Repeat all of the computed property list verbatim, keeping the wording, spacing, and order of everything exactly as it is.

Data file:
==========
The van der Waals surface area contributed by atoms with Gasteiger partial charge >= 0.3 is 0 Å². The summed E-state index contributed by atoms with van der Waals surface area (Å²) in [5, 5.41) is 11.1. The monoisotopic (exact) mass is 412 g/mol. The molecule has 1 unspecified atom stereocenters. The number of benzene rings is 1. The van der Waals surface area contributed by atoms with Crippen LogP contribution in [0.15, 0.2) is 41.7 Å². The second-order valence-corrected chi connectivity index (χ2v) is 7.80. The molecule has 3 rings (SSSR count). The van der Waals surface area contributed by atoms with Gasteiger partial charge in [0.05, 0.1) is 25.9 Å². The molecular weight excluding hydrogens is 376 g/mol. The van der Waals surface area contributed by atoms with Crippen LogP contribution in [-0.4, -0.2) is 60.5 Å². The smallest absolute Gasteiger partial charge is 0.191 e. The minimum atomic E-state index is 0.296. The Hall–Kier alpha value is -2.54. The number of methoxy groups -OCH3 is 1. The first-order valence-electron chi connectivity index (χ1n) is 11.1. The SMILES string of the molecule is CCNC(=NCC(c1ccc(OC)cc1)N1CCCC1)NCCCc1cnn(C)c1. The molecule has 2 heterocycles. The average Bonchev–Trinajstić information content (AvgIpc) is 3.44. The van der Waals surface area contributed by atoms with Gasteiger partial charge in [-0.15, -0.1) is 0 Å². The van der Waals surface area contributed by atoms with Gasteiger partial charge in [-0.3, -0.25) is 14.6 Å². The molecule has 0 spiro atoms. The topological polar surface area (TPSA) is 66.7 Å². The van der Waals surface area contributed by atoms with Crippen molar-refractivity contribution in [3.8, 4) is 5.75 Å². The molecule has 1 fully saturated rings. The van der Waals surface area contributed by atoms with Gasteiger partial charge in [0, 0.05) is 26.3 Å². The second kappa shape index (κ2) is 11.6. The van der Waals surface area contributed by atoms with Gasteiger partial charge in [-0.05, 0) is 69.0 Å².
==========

The van der Waals surface area contributed by atoms with Gasteiger partial charge >= 0.3 is 0 Å². The summed E-state index contributed by atoms with van der Waals surface area (Å²) in [5, 5.41) is 11.1. The monoisotopic (exact) mass is 412 g/mol. The molecule has 1 unspecified atom stereocenters. The number of benzene rings is 1. The van der Waals surface area contributed by atoms with Crippen LogP contribution in [0.15, 0.2) is 41.7 Å². The second-order valence-corrected chi connectivity index (χ2v) is 7.80. The molecule has 3 rings (SSSR count). The van der Waals surface area contributed by atoms with Gasteiger partial charge in [0.05, 0.1) is 25.9 Å². The molecular weight excluding hydrogens is 376 g/mol. The van der Waals surface area contributed by atoms with Crippen LogP contribution in [-0.4, -0.2) is 60.5 Å². The smallest absolute Gasteiger partial charge is 0.191 e. The minimum atomic E-state index is 0.296. The Hall–Kier alpha value is -2.54. The number of methoxy groups -OCH3 is 1. The first-order valence-electron chi connectivity index (χ1n) is 11.1. The SMILES string of the molecule is CCNC(=NCC(c1ccc(OC)cc1)N1CCCC1)NCCCc1cnn(C)c1. The molecule has 2 heterocycles. The average Bonchev–Trinajstić information content (AvgIpc) is 3.44. The van der Waals surface area contributed by atoms with Gasteiger partial charge in [-0.15, -0.1) is 0 Å². The van der Waals surface area contributed by atoms with Gasteiger partial charge in [-0.3, -0.25) is 14.6 Å². The molecule has 0 spiro atoms. The topological polar surface area (TPSA) is 66.7 Å². The van der Waals surface area contributed by atoms with Crippen molar-refractivity contribution in [3.8, 4) is 5.75 Å². The molecule has 1 fully saturated rings. The van der Waals surface area contributed by atoms with Gasteiger partial charge in [0, 0.05) is 26.3 Å². The second kappa shape index (κ2) is 11.6. The van der Waals surface area contributed by atoms with Gasteiger partial charge in [-0.05, 0) is 69.0 Å².